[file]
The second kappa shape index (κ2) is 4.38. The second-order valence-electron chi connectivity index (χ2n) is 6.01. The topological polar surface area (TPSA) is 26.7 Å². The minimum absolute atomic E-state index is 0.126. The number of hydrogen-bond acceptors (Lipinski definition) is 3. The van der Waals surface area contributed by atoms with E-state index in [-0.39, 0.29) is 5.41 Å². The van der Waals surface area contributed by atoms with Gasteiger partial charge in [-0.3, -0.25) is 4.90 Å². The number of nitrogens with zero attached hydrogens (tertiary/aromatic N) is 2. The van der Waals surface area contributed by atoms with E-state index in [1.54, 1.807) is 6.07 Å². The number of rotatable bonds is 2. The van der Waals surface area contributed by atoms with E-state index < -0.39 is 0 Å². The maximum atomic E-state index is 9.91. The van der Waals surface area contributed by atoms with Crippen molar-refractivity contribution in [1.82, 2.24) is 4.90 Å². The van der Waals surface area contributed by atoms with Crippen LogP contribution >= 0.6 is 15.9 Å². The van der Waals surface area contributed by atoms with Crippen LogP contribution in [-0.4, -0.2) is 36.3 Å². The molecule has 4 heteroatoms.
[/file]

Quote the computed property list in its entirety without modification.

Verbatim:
The second kappa shape index (κ2) is 4.38. The second-order valence-electron chi connectivity index (χ2n) is 6.01. The topological polar surface area (TPSA) is 26.7 Å². The minimum absolute atomic E-state index is 0.126. The number of hydrogen-bond acceptors (Lipinski definition) is 3. The van der Waals surface area contributed by atoms with E-state index in [-0.39, 0.29) is 5.41 Å². The van der Waals surface area contributed by atoms with Gasteiger partial charge in [-0.3, -0.25) is 4.90 Å². The number of nitrogens with zero attached hydrogens (tertiary/aromatic N) is 2. The van der Waals surface area contributed by atoms with E-state index in [1.54, 1.807) is 6.07 Å². The number of rotatable bonds is 2. The van der Waals surface area contributed by atoms with E-state index < -0.39 is 0 Å². The maximum atomic E-state index is 9.91. The van der Waals surface area contributed by atoms with Crippen molar-refractivity contribution in [1.82, 2.24) is 4.90 Å². The van der Waals surface area contributed by atoms with Crippen LogP contribution >= 0.6 is 15.9 Å². The van der Waals surface area contributed by atoms with Crippen LogP contribution in [-0.4, -0.2) is 36.3 Å². The molecule has 4 heteroatoms.